Since moving out of my parents’ house down to Alabama, I’ve been more conscious about curating this new space to be as sustainable as possible. Obviously, there have been limitations (read: I’m unemployed) in making this home completely eco-friendly, but as long as I am doing what I can, I think that’s good enough for right now. My wildest sustainability dreams live on my Pinterest, and one day I hope to have a home that is eco-forward in its lifestyle.
For right now though, my journey toward sustainability doesn’t look like all the beautiful homes on Instagram, or the fancy products that replace single-use items – it looks more real. It’s cardboard boxes as storage bins, washing and reusing plastic containers I can’t recycle, using dish towels for drying dishes and storing food, and growing my own basil, mint, and scallions.
I had plans to stalk local thrift stores to find second hand beauties to add to my first home, but with the pandemic closures and safety precautions, that didn’t happen. I did end up finding some second hand items, though. My parents are redoing their kitchen/downstairs area and luckily enough happened to be getting rid of some Ikea furniture. We brought a cabinet, dresser, and a few shelves to Alabama, and more of the set will remain in our garage until Tom and I move back to California next year (thanks mom and dad). I also scored an office chair and an ice chest off my aunt, wine glasses and baskets and a tea pot from my Uma, and a few steals from the local Facebook Marketplace here in Enterprise.
We did end up buying new furniture for the apartment, mostly online. Amazon, Big Lots, Wayfair, Lowes, and Walmart are definitely not sustainable companies, but when you move across the country with 3 days notice, you have to make some compromises. I couldn’t sleep on an air mattress until we could afford a environmentally conscious mattress because those things are pricey. Plus, I love my Big Lots couch – the display one we got for a discounted price. Those are realities.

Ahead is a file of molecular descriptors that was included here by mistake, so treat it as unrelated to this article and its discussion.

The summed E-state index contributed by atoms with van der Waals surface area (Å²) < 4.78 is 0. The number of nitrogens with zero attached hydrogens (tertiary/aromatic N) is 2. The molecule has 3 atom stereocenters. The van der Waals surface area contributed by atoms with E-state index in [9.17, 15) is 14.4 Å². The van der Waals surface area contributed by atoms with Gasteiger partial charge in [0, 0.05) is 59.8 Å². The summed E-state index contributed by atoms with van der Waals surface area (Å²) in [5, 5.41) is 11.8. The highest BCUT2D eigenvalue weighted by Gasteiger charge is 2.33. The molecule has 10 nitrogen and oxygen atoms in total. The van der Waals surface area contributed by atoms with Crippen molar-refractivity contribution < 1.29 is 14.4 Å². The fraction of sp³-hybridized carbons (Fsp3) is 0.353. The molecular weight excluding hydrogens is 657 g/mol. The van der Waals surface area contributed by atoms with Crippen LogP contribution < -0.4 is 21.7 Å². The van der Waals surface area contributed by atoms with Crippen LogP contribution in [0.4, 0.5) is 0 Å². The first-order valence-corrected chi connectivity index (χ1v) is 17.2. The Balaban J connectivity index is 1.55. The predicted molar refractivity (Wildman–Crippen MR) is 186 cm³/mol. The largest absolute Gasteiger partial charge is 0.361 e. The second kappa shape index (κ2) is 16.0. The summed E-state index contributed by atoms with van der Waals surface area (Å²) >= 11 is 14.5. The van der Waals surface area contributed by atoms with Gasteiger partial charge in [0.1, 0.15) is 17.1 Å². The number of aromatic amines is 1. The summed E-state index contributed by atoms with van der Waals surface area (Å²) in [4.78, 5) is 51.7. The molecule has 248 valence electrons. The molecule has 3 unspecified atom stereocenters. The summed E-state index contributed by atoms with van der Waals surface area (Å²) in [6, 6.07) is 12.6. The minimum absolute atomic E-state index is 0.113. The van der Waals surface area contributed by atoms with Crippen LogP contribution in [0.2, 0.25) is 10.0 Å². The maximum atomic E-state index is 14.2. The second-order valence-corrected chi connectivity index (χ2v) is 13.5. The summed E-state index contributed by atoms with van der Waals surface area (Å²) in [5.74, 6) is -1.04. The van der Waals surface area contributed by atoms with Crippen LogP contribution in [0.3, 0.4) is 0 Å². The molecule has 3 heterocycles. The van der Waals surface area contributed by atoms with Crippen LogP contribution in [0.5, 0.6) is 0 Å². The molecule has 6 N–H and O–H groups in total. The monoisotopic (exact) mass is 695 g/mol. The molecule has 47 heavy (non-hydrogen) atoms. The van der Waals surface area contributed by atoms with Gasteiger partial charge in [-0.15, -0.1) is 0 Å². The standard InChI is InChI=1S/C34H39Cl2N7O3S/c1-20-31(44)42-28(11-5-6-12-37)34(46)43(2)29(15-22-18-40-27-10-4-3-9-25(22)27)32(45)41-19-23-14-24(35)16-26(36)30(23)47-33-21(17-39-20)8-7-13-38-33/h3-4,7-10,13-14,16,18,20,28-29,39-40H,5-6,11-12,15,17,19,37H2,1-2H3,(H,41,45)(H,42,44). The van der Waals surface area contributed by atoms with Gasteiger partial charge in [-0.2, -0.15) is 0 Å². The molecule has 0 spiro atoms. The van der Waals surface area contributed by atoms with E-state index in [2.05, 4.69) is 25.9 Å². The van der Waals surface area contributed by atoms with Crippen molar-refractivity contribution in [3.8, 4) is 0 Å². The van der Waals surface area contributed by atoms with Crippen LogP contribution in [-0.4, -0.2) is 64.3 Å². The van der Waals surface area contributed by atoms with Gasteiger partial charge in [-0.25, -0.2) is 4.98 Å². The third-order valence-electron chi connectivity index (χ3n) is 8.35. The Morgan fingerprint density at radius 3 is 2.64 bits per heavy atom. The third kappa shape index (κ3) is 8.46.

Other realities are the small victories. I requested our Amazon packages be delivered plastic free, which is hit or miss at times. (You can learn how to do so, here.) We purchased 1 roll of paper towels in May and it’s still going strong. We compost our green and brown waste at our local community garden. Since our local recycling plant only takes plastics #1 and #2, I wash and reuse any plastic containers that can’t be recycled. We haven’t purchased single-use plastic bags, and won’t. I use a biodegradable litter liner and natural clay litter for my cat, Gnocchi’s, litter box. My daily vitamins come in compostable packaging. We shop locally whenever possible, and when we do shop at Walmart we bring our own bags and avoid styrofoam/difficult to recycle packaging as much as possible.
I feel like a lot of people are overwhelmed to start their journey toward sustainability because of how sustainability is portrayed on social media. Don’t get me wrong, I love staring dreamily at minimalist, plastic-free kitchens with sprawling counter tops and plenty of natural light that have been perfectly staged for displaying beautiful eco-friendly products. But that’s not a reality for the majority of people.
If people only knew that to start, all you have to do is wash that empty peanut butter jar and use it for chips when you pack a lunch (because chips always get squished in bags, let’s be honest), I think a lot more people would get on the sustainability train. It’s as easy as saving that plastic box your spinach came in and putting it in your freezer to hold you green waste. It’s as easy as using leftover cardboard boxes to organize your bathroom drawers. It’s as easy as putting food down the garbage disposal instead of in the trash! Choo-choo everybody – hop on!